Indeed, cam degreeing is simple, but first let’s make sure you have a good understanding of the cam’s function in the four cycle engine. You probably already know the four basic strokes of the four cycle engine: INTAKE, COMPRESSION, POWER, and EXHAUST. Each stroke represents one-half of a revolution of the crankshaft or 180 crank degrees. 4 cycles x 180° = 720° or two revolutions of the crankshaft. Two revolutions complete one sequence of the four strokes. The camshaft is connected via the timing gears or chain at a 1:2 ratio to the crankshaft and therefore revolves once for every two turns of the crank. Its purpose is to operate the intake and exhaust valves in the correct timing with the piston as it sequences thru the four strokes.

In the old days, the first four cycle engine had very short valve timing, but rightfully so because these were slow speed engines. The engineers of the late 1800’s were only concerned with harnessing power of the gasoline and air explosions in an internal combustion engine to propel an automobile, hopefully, a little faster than a horse. They were merely concerned with getting the engines to run at slow speeds. Even in their wildest inspirations they would never have believed that a quarter or half century later, with better structures, these same engines would be revved five times as fast and produce many times more power.

The old valve timing then was: Intake valve opens at T.D.C., and as the piston lowers, it draws in the fuel/air mixture; the intake valve then closes at (B.D.C.) hence, the intake stroke. The piston rises, with both valves closed to compress the fuel/air mixture. hence, the compression stroke. The spark plug fires and ignites the fuel/air mixture which drives the piston down to B.D.C. (again the valves are closed)… hence, the power stroke. Also, the exhaust valve opens at B.D.C. The burnt gases, due to their high pressure, virtually expel themselves, and the piston drives the last of the gases out; the exhaust valve closes at T.D.C.. hence, the exhaust stroke. These early engines had no overlap whatsoever.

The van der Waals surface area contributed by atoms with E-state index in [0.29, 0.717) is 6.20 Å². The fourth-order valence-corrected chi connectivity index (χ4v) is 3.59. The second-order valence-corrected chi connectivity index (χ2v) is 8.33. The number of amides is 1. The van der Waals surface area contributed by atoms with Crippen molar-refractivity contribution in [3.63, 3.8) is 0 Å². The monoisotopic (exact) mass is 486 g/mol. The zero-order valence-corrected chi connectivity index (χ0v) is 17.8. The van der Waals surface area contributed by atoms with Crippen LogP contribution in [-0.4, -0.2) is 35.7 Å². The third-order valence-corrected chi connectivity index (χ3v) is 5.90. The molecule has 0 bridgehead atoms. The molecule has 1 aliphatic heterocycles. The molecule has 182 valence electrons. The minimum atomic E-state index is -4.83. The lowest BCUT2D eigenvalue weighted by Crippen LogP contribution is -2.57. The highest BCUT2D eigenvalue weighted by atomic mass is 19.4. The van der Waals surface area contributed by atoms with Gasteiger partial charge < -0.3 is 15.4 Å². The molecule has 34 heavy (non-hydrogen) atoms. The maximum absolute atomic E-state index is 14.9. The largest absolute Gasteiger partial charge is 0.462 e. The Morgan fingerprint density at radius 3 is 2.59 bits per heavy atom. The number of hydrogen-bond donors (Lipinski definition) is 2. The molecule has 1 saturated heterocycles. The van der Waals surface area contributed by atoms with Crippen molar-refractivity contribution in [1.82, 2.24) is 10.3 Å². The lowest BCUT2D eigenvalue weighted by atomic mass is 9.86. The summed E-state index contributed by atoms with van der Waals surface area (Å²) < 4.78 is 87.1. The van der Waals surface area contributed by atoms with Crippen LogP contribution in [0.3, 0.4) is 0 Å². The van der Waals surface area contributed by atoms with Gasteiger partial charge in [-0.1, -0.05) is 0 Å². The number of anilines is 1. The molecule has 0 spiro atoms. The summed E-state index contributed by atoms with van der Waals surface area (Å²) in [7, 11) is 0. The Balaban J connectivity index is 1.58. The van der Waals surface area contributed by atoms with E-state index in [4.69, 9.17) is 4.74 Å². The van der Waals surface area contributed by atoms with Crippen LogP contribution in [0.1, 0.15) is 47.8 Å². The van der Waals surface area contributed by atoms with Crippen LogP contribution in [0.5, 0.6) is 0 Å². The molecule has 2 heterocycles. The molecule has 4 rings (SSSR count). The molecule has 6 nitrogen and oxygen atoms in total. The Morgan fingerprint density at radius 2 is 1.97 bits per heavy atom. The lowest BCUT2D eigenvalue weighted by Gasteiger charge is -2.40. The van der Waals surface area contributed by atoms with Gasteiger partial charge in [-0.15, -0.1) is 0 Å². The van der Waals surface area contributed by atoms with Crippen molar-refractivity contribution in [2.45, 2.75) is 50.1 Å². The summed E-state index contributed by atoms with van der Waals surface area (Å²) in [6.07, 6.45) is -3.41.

By experimentation, the more progressive cam engineers of the 1910’s and 1920’s discovered that the mid-range and high-speed power could be greatly improved by lengthened valve timing. The stretching of the intake valve timing allowed the engine to breathe deeper and take in greater amounts of air and fuel, thus creating a more powerful explosion in the combustion chamber. An important advantage gained from lengthened valve timing is that the greatly expanded gases are eliminated more efficiently and virtually by their own pressure. Unless these burnt gases are completely expelled from the combustion chambers, they will remain behind to displace and contaminate the incoming fresh fuel/air charge.

Lengthening of valve timing in the gasoline engine brought on accidental overlapping of the intake and exhaust valve events. (Both intake and exhaust valves are slightly open at T.D.C. In the early days, this unintentional overlapping was at first considered detrimental. But much later, it was discovered that a mild scavenging effect was obtained from the overlap event when the exhaust actually pulled some of the intake charge in.

Now 130 years later there have been leaps and bounds made in valve timing technologies. Modern cars have VVT (variable valve timing) controlled by electric solenoids and hydraulic pressure. Though rocker arms are still used, in most cases, to operate the valves. Whatever your opinion on the subject it undeniable fascinating how far we have come from the first IC engines.

On our British Motorcycles we will mostly be encountering 1930’s technology as it relates to valve timing and valve angle. Many race tuners have learned to tweak these old machines into high performance race winners.

The following is from several sources. While we wanted to write our own article there are existing articles that would be hard to improve on. So we are going to borrow these and give them due credit for their work. Below are details on Triumph 650 and 750 cams.

By John Healy, Vintage Bike Magazine

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By Kevin Cameron, Vintage Bike Magazine

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